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October 9, 2014

Three Attention-Worthy Ideas for Your Next Press Release (and Why They Work so Well)

Press Release
Photo Credit: US Mission Geneva via flickr

Practically everybody has dreams of earning a bit of media coverage and being flooded with business. Unfortunately, that’s easier said than done. The main reason most press releases fail is because they are self-promotional. Promotional copy is the cardinal sin of press releases.

Reporters want news, not advertisements, so before you begin to write, pick up an industry journal or two, read through a couple of newspaper articles that pertain to your occupation and take some notes.

1. No First or Second Person — Notice how all the news is written in third person (they, she, them, etc.)? You won’t find “we” or “us” or “you” unless they are included in quotes from various people.

2. Your Target Audience is the Reporter, Not Your Target Market — Unlike writing copy, you are not directing the press release to your target customers. You should be writing to a reporter. So, you aren’t answering the age-old question of “Why should I buy from you” that is constantly answered when writing website or other copy. Instead, the question you’re answering in a press release is, “Why would my readers care about what you have to say?”

3. Everyday Business Activities are Usually Not Enough to be Considered Newsworthy
— The launch of a website (unless it does something super-cool), the addition of services (unless they are highly desired and free or never-before heard of) are typically ho-hum in the eyes of most reporters. I’m not saying you can’t get media attention for such things; just that you’d have to have a pretty clever twist most of the time.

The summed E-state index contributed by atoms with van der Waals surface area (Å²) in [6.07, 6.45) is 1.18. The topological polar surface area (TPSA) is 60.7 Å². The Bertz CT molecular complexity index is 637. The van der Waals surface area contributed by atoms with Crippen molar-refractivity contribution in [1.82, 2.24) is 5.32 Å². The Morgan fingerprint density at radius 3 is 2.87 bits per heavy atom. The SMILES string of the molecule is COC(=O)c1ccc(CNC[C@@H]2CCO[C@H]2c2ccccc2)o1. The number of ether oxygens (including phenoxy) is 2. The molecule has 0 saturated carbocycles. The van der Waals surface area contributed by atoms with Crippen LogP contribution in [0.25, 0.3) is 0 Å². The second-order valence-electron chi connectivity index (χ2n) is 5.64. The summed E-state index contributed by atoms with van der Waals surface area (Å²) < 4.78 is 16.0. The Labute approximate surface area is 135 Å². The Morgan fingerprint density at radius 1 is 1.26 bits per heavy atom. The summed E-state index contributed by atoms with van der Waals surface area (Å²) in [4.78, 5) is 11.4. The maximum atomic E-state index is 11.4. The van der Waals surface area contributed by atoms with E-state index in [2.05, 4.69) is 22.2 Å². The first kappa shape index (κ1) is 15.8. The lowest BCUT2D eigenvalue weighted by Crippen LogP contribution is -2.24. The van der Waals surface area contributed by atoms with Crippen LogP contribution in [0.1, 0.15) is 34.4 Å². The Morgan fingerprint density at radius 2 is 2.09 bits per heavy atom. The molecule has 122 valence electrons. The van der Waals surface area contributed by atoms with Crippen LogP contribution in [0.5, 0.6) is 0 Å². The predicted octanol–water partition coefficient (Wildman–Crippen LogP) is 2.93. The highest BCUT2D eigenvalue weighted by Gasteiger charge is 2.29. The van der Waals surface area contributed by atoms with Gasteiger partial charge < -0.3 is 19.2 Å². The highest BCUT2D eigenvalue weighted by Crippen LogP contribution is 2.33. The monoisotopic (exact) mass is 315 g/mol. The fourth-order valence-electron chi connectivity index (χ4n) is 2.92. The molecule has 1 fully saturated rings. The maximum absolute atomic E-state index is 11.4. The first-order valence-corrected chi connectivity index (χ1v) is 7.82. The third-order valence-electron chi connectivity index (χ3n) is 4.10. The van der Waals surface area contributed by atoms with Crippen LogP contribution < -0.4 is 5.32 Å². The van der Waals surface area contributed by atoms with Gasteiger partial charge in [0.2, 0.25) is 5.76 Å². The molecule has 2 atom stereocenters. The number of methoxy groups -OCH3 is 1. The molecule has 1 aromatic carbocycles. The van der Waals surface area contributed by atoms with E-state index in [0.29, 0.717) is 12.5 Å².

4. Have it Professionally Proofread
— Unlike other people who fear the Grammar Police, journalists ARE the Grammar Police. Sending press releases out that contain spelling and/or grammatical errors is a sure way to have your submission deleted instantly.

So What Exactly Is “Newsworthy” Material?

I found an excellent course the other day that I’ve really enjoyed called Project Toolkit: Presto Press Releases by Melissa Ingold. With Melissa’s permission, I’m going to share three of the 52 clever ideas for creating press releases with examples and explain why they work so well.

1. Launch of a Product Line — Yeah, yeah, I know what I said. “Everyday business activities are usually not enough to be considered newsworthy.” True. Here’s one example of a launch press release that uses one of those clever twists I mentioned.

Diversity Awareness Comes to the Classroom and Scrapbooking
Marlton, NJ – New scrapbooking company launches first in a series of product lines promoting diversity awareness.

Scrapbooking is one of America’s popular pastimes that allows individuals to preserve their memories and express themselves in a creative way. Scrapbooking themes and supplies are in abundance, but Kim Luty, owner of Same-Differences, saw that there was something amiss in the world of scrapbooking.

“A missing segment of scrapbooking products are those that focus on diversity,” says Luty, “disabled, elderly and different ethnic segments of our population who often cannot find products which adequately represent themselves.”

Same-Differences seeks to fill this gap and has begun by launching its Everyday Kids line.